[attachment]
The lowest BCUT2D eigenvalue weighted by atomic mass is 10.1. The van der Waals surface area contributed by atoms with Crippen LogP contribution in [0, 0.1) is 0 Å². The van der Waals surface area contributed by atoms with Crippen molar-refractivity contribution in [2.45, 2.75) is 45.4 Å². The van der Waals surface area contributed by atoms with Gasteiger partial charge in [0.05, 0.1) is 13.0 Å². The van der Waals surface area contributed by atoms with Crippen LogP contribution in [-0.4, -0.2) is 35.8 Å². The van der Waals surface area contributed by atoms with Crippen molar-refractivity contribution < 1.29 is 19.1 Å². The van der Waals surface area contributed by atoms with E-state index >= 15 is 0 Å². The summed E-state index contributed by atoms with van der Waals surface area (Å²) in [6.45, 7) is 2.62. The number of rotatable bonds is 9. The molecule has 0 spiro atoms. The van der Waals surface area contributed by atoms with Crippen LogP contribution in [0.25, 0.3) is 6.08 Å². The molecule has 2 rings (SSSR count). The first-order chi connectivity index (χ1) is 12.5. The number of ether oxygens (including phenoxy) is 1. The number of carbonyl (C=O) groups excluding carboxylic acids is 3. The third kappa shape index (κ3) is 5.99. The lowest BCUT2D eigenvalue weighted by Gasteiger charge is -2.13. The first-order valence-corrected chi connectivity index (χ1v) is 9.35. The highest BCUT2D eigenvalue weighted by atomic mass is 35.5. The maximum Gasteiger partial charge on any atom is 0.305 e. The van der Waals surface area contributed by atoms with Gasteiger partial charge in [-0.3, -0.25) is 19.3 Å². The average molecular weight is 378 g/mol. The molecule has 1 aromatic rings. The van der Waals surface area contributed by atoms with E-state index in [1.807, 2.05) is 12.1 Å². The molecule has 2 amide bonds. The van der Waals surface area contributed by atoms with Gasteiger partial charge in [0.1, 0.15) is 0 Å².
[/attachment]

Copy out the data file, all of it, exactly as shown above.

The lowest BCUT2D eigenvalue weighted by atomic mass is 10.1. The van der Waals surface area contributed by atoms with Crippen LogP contribution in [0, 0.1) is 0 Å². The van der Waals surface area contributed by atoms with Crippen molar-refractivity contribution in [2.45, 2.75) is 45.4 Å². The van der Waals surface area contributed by atoms with Gasteiger partial charge in [0.05, 0.1) is 13.0 Å². The van der Waals surface area contributed by atoms with Crippen LogP contribution in [-0.4, -0.2) is 35.8 Å². The van der Waals surface area contributed by atoms with Crippen molar-refractivity contribution < 1.29 is 19.1 Å². The van der Waals surface area contributed by atoms with E-state index >= 15 is 0 Å². The summed E-state index contributed by atoms with van der Waals surface area (Å²) in [6.45, 7) is 2.62. The number of rotatable bonds is 9. The molecule has 0 spiro atoms. The van der Waals surface area contributed by atoms with Crippen LogP contribution in [0.25, 0.3) is 6.08 Å². The molecule has 2 rings (SSSR count). The first-order chi connectivity index (χ1) is 12.5. The number of ether oxygens (including phenoxy) is 1. The number of carbonyl (C=O) groups excluding carboxylic acids is 3. The third kappa shape index (κ3) is 5.99. The lowest BCUT2D eigenvalue weighted by Gasteiger charge is -2.13. The first-order valence-corrected chi connectivity index (χ1v) is 9.35. The highest BCUT2D eigenvalue weighted by atomic mass is 35.5. The maximum Gasteiger partial charge on any atom is 0.305 e. The van der Waals surface area contributed by atoms with Gasteiger partial charge in [-0.3, -0.25) is 19.3 Å². The average molecular weight is 378 g/mol. The molecule has 1 aromatic rings. The van der Waals surface area contributed by atoms with E-state index in [1.807, 2.05) is 12.1 Å². The molecule has 2 amide bonds. The van der Waals surface area contributed by atoms with Gasteiger partial charge in [0.1, 0.15) is 0 Å².